Many participants viewed the recent dip in PCE inflation as likely to be transitory, and participants generally anticipated that a patient approach to policy adjustments was likely to be consistent with sustained expansion of economic activity, strong labor market conditions, and inflation near the Committee's symmetric 2 percent objective (…) However, a few participants noted that if the economy evolved as they expected, the Committee would likely need to firm the stance of monetary policy to sustain the economic expansion and keep inflation at levels consistent with the Committee's objective, or that the Committee would need to be attentive to the possibility that inflation pressures could build quickly in an environment of tight resource utilization.
This is really important. The Fed believes that the recent softness in inflation have been caused by such distinctive (idiosyncratic) factors as unusually sharp declines in the prices of apparel and of portfolio management services:
At least part of the recent softness in inflation could be attributed to idiosyncratic factors that seemed likely to have only transitory effects on inflation (…) Some research suggests that idiosyncratic factors that largely affected acylical sectors in the economy had accounted for a substantial portion of the fluctuations in inflation over the past couple of years.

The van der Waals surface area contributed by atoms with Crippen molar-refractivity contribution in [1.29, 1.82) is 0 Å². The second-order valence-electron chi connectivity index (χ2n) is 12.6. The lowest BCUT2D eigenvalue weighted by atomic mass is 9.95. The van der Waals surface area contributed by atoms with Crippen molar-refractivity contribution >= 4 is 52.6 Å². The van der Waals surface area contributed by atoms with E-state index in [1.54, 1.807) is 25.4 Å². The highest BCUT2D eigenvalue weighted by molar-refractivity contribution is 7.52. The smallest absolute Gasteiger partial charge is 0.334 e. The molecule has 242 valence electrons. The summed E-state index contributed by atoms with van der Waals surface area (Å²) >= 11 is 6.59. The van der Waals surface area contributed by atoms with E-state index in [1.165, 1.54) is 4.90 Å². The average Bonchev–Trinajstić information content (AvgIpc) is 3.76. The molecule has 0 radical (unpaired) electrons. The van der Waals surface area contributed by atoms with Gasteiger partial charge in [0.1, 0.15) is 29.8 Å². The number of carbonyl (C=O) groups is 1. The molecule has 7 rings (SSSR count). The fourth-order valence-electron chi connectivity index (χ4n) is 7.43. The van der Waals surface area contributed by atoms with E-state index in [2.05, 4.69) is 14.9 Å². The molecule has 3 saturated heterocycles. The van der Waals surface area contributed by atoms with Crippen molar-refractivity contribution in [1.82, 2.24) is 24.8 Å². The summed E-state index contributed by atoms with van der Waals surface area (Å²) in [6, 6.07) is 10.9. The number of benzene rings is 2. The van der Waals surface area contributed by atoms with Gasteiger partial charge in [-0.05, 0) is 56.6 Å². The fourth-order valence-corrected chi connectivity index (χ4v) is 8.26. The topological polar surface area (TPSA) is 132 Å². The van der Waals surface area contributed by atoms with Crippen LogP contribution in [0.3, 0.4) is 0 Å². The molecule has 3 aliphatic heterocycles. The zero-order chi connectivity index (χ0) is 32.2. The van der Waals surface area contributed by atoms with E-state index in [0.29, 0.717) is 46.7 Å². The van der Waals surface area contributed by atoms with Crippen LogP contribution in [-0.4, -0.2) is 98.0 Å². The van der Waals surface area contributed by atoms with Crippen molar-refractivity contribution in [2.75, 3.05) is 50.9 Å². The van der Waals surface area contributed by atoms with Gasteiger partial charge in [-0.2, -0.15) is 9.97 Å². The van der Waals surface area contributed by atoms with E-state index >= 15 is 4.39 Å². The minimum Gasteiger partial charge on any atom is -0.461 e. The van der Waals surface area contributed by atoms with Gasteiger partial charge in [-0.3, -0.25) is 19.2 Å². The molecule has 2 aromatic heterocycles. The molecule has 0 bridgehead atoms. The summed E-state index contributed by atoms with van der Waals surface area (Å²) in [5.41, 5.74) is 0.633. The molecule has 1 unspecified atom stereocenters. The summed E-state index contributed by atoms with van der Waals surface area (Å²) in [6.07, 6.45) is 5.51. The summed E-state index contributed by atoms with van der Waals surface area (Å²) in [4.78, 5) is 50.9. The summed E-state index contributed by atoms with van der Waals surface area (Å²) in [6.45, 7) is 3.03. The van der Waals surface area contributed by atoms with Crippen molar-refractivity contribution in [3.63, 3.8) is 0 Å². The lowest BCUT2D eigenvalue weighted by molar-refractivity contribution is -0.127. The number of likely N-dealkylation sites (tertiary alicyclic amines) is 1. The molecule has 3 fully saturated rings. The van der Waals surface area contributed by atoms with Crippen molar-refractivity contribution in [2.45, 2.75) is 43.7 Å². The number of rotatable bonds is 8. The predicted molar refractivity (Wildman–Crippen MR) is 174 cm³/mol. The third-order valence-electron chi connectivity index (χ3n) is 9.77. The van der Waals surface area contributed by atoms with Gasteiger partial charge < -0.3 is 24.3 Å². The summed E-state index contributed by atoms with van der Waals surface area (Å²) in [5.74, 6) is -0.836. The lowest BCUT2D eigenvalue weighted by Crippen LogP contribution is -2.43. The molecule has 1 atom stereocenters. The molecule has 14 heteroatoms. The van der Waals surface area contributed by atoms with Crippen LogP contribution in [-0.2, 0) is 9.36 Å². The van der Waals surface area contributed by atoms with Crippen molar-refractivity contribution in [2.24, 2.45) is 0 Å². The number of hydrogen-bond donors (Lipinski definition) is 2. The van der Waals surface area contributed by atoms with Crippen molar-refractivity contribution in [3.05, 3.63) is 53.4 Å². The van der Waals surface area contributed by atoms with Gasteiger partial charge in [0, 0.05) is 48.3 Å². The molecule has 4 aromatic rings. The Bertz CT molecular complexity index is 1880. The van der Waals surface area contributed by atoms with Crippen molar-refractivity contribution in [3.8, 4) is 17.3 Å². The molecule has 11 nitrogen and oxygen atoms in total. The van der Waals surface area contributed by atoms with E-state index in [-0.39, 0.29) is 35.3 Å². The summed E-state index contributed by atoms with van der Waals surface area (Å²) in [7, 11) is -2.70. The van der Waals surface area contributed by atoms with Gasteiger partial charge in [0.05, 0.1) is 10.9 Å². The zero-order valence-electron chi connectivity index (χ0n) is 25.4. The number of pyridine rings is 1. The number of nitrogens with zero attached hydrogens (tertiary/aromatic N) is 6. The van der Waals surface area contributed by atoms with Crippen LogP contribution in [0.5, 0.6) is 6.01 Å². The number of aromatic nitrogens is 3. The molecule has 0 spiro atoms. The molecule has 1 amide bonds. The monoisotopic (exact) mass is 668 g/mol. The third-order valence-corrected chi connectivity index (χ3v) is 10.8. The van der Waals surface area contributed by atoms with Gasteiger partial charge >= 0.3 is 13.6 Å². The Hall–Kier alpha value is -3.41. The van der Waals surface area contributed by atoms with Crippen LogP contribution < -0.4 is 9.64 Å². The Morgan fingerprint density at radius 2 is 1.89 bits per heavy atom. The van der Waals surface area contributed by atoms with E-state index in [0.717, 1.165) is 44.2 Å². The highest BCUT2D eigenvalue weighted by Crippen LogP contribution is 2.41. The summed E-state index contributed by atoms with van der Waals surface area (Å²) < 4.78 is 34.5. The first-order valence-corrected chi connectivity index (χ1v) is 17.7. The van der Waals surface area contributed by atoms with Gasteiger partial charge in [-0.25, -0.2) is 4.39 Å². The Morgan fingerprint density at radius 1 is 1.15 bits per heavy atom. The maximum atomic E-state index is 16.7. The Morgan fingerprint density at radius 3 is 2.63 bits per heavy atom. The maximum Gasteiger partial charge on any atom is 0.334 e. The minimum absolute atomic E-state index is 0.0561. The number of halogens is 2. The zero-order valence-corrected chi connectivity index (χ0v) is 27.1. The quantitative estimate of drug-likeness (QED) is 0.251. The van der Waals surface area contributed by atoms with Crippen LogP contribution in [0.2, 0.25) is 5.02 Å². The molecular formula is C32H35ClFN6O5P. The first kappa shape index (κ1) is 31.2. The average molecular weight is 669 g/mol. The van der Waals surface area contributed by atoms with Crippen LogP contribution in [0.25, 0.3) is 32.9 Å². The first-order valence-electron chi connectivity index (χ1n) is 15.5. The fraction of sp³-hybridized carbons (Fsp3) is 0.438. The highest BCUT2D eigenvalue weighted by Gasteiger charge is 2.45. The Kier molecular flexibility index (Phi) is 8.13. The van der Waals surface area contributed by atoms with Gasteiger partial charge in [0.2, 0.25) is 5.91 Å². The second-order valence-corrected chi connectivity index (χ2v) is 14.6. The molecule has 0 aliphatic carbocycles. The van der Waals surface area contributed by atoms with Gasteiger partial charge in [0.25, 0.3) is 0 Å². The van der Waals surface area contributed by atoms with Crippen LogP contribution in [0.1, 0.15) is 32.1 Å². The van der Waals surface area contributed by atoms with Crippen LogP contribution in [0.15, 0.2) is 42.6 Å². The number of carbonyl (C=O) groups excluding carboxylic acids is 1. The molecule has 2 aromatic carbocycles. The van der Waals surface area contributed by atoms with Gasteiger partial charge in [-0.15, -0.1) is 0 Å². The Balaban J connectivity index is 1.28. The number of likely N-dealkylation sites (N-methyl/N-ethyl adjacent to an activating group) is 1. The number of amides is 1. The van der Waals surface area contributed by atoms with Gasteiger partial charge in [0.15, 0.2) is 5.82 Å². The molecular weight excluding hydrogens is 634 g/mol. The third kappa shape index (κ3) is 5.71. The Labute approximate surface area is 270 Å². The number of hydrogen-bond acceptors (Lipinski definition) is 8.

Indeed, the trimmed mean measure of PCE price index, which removes the influence of unusually large changes in the prices of individual items in either direction, had been stable at or close to 2 percent over recent months, as one can see in the chart below.
Chart 2: PCE Price Index (green line, % change from year ago) and trimmed mean PCE Price Index (red line, % change from year ago) from March 2014 to March 2019.
If true, we should see a rebound in inflation in the future. It means that the Fed may turn more hawkish in the future, or at least that the cut in interest rates is less likely that the markets expect. This is not good news for the gold bulls.
Implications for Gold
What does it all imply for the gold market? Well, the latest FOMC minutes confirm that the US central bank will remain patient for a while. The pause in tightening should support the gold prices. However, the market expectations of the interest rate cut later this year might be inappropriate. The minutes show that the Committee members are more optimistic about the balance of risks and the behavior of inflation in the medium term. The recent softness is believed to be caused by transitory factors to a large extent. This is what the trimmed PCE Price Index also suggests. Hence, inflation should go up later in the future. If the Fed lags behind the curve, gold would benefit. But if higher inflation prompts the FOMC members to tighten its monetary policy stance, and if the expected interest rate path shift higher, the yellow metal may struggle, then.